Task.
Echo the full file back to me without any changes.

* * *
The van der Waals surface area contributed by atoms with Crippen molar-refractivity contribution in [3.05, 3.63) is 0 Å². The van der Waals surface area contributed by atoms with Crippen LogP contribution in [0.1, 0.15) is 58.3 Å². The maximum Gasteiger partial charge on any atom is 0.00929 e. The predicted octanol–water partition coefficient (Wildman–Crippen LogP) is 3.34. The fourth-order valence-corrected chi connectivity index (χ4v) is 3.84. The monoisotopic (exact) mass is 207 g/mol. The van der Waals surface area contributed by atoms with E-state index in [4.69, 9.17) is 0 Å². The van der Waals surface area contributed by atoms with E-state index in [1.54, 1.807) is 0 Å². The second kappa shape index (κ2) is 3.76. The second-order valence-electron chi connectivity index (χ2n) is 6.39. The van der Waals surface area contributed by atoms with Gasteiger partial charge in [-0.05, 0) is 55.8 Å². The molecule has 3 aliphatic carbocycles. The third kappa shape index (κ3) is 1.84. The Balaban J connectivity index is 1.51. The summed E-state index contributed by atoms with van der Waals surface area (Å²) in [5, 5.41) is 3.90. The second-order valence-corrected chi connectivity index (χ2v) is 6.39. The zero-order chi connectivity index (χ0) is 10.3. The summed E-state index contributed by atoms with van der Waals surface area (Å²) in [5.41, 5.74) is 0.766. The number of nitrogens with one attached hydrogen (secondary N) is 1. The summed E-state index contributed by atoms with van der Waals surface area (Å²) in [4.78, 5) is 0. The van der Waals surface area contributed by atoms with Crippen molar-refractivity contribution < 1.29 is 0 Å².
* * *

The van der Waals surface area contributed by atoms with Crippen molar-refractivity contribution in [3.05, 3.63) is 0 Å². The van der Waals surface area contributed by atoms with Crippen LogP contribution in [0.1, 0.15) is 58.3 Å². The maximum Gasteiger partial charge on any atom is 0.00929 e. The predicted octanol–water partition coefficient (Wildman–Crippen LogP) is 3.34. The fourth-order valence-corrected chi connectivity index (χ4v) is 3.84. The monoisotopic (exact) mass is 207 g/mol. The van der Waals surface area contributed by atoms with E-state index in [4.69, 9.17) is 0 Å². The van der Waals surface area contributed by atoms with E-state index in [1.54, 1.807) is 0 Å². The second kappa shape index (κ2) is 3.76. The second-order valence-electron chi connectivity index (χ2n) is 6.39. The van der Waals surface area contributed by atoms with Gasteiger partial charge in [-0.05, 0) is 55.8 Å². The molecule has 3 aliphatic carbocycles. The third kappa shape index (κ3) is 1.84. The Balaban J connectivity index is 1.51. The summed E-state index contributed by atoms with van der Waals surface area (Å²) in [5, 5.41) is 3.90. The second-order valence-corrected chi connectivity index (χ2v) is 6.39. The zero-order chi connectivity index (χ0) is 10.3. The summed E-state index contributed by atoms with van der Waals surface area (Å²) in [5.41, 5.74) is 0.766. The number of nitrogens with one attached hydrogen (secondary N) is 1. The summed E-state index contributed by atoms with van der Waals surface area (Å²) in [4.78, 5) is 0. The van der Waals surface area contributed by atoms with Crippen molar-refractivity contribution < 1.29 is 0 Å².